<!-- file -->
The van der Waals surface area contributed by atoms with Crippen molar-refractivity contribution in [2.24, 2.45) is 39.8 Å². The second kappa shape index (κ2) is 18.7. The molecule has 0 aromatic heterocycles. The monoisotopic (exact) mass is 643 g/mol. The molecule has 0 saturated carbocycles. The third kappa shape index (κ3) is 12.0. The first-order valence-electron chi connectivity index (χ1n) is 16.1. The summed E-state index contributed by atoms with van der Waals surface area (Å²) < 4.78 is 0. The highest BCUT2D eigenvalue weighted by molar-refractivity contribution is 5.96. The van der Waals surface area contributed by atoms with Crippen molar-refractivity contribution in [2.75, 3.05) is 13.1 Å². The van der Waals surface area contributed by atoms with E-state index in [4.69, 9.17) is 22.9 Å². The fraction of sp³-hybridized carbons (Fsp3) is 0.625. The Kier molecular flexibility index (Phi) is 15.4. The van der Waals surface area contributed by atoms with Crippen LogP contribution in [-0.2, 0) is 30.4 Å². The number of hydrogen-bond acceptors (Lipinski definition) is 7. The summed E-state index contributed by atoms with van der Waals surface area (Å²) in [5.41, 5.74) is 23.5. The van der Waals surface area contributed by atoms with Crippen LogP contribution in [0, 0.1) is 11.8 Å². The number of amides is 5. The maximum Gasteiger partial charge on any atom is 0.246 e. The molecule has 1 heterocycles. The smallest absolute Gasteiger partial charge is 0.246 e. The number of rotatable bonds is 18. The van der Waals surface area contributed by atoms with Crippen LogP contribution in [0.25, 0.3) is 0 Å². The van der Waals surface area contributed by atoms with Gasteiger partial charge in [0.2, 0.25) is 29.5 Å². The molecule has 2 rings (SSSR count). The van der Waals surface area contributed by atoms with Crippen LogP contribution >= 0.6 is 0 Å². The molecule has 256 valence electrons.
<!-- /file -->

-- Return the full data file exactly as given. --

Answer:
The van der Waals surface area contributed by atoms with Crippen molar-refractivity contribution in [2.24, 2.45) is 39.8 Å². The second kappa shape index (κ2) is 18.7. The molecule has 0 aromatic heterocycles. The monoisotopic (exact) mass is 643 g/mol. The molecule has 0 saturated carbocycles. The third kappa shape index (κ3) is 12.0. The first-order valence-electron chi connectivity index (χ1n) is 16.1. The summed E-state index contributed by atoms with van der Waals surface area (Å²) < 4.78 is 0. The highest BCUT2D eigenvalue weighted by molar-refractivity contribution is 5.96. The van der Waals surface area contributed by atoms with Crippen molar-refractivity contribution in [2.75, 3.05) is 13.1 Å². The van der Waals surface area contributed by atoms with E-state index in [4.69, 9.17) is 22.9 Å². The fraction of sp³-hybridized carbons (Fsp3) is 0.625. The Kier molecular flexibility index (Phi) is 15.4. The van der Waals surface area contributed by atoms with Crippen LogP contribution in [-0.2, 0) is 30.4 Å². The number of hydrogen-bond acceptors (Lipinski definition) is 7. The summed E-state index contributed by atoms with van der Waals surface area (Å²) in [5.41, 5.74) is 23.5. The van der Waals surface area contributed by atoms with Crippen LogP contribution in [0, 0.1) is 11.8 Å². The number of amides is 5. The maximum Gasteiger partial charge on any atom is 0.246 e. The molecule has 1 heterocycles. The smallest absolute Gasteiger partial charge is 0.246 e. The number of rotatable bonds is 18. The van der Waals surface area contributed by atoms with Crippen LogP contribution in [0.25, 0.3) is 0 Å². The van der Waals surface area contributed by atoms with Gasteiger partial charge in [0.2, 0.25) is 29.5 Å². The molecule has 2 rings (SSSR count). The van der Waals surface area contributed by atoms with Crippen LogP contribution >= 0.6 is 0 Å². The molecule has 256 valence electrons.